When fatigue builds up, your body takes shortcuts and when it takes shortcuts, it gets injured. Injuries are a scary reality of the NBA and its one the Raptors have barely faced this season. Sure, OG Anunoby spent a handful of games on the bench and Delon Wright was sidelined with a sprained toe, but we’re talking about single digit missed games. The Raptors look like a finals team, but that could change pretty quickly. The 73-9 Golden State Warriors were world beaters until Steph Curry slipped on a wet spot, spraining his MCL.

On the low, the Raptors battling injuries in the post-season is a regular occurrence. Whether it be a Jonas Valanciunas‘ ankle, Lowry’s wrist,  a DeRozan thumb, Lowry’s elbow or DeMarre Carroll knee, the Raps have rarely had their full squad healthy when the games really mattered.

When the team pressed the Cavs to six games in the eastern conference finals, Lowry had an elbow the size of a golf ball and DeRozan was tying a shoestring around his thumb to reduce swelling. The Raptors were always pressing to secure seeding, but it possibly hurt them down the road.

These past three days are a nice reprieve for a team that’s been struggling, but it’s not exactly sunshine and lollipops on the way to playoffs. The Raptors play the Celtics, Cavs, Celtics again, Pacers, Magic, Pistons and Heat in their last seven games. All of which are on single or two days of rest heading into the playoffs. And very few of those games are walkovers.

Statements still need to be made and pole position still needs to be jockeyed for while the Raptors run through the  third hardest schedule in the league to end the season.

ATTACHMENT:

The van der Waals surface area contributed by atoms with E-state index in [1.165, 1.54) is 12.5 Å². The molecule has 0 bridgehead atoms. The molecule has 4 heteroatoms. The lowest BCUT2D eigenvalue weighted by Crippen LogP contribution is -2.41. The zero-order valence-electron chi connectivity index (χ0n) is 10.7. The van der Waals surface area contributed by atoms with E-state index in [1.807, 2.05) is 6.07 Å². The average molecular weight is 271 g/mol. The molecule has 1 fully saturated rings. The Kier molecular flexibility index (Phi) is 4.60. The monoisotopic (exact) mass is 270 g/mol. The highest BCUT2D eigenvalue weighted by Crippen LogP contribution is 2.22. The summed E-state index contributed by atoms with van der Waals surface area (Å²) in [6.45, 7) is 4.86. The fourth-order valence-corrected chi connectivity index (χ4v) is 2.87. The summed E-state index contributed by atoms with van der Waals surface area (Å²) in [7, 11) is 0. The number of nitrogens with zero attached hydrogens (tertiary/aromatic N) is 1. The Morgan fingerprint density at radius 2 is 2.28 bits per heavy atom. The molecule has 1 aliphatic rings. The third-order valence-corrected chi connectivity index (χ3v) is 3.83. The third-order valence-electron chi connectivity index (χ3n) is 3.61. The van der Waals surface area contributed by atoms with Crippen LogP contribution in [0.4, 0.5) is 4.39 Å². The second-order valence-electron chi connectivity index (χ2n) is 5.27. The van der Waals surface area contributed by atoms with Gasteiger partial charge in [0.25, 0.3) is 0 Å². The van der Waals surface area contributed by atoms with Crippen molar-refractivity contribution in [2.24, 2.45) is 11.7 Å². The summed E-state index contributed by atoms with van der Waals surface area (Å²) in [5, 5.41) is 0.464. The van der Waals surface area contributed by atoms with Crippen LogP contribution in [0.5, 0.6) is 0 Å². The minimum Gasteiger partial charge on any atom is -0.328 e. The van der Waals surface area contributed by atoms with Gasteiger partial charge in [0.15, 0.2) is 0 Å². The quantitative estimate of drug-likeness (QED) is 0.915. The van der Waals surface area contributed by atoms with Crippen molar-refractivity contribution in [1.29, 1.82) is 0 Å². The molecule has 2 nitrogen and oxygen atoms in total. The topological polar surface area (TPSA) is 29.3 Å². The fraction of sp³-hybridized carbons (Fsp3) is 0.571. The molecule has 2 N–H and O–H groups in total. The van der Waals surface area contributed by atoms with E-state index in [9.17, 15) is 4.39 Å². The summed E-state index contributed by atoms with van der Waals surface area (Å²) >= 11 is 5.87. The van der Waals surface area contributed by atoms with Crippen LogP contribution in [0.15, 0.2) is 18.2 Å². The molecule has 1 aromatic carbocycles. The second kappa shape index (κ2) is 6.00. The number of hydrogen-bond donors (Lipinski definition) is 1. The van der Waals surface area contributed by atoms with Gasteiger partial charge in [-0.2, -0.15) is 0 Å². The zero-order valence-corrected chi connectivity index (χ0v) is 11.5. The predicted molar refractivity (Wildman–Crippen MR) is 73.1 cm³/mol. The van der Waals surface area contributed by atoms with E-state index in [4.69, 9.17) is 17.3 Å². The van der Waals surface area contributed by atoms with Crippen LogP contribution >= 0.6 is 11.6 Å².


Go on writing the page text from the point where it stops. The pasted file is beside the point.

And if they can’t nail it down, things get stickier than they already are. Casey and co. pointed out multiple times this year that the first seed is important. If the Celtics close the gap or the Raps drop games, it’s going to be harder to justify resting.

To win long-term, pressing every available advantage is imperative. Nobody beats LeBron James on one leg. The Bench Mob is the best squad off the bench this year (for multiple reasons) and the end of the season is an opportunity to really flex that if Casey really trusts them.

Playing 82 games is a priority for James this year, whether it be for pride, MVP candidacy or necessity; it’s an aberration from the King’s typical rest heavy schedule. Sneaking a couple extra days off for Lowry, DeRozan and Ibaka leaves them with a few notches above ‘E’ in their gas tank, while LeBron is still riding the high of an 82-game season (leaving Oscar Robertson‘s numbers in his wake) possibly into the ground.

This year’s Toronto Raptors broke the franchise record, winning 11 games in a row and might be a 60-win team in the making but no matter who you ask, the Raptors will be judged on their success in the postseason. The Raps are postgraduates of regular season admiration; consistent winning seasons means expectations, and this year is the ultimate set up.

Next: Leafs clinch second straight playoff berth

If the Toronto Raptors are really looking to make that serious push for the finals, it’s going to take more than just impressive play on the court. Rest is a hard pill to swallow when you’re fighting for seeding heading into the playoffs, but when you plan on conquering King James’ kingdom, you’ll need all the strength you can get.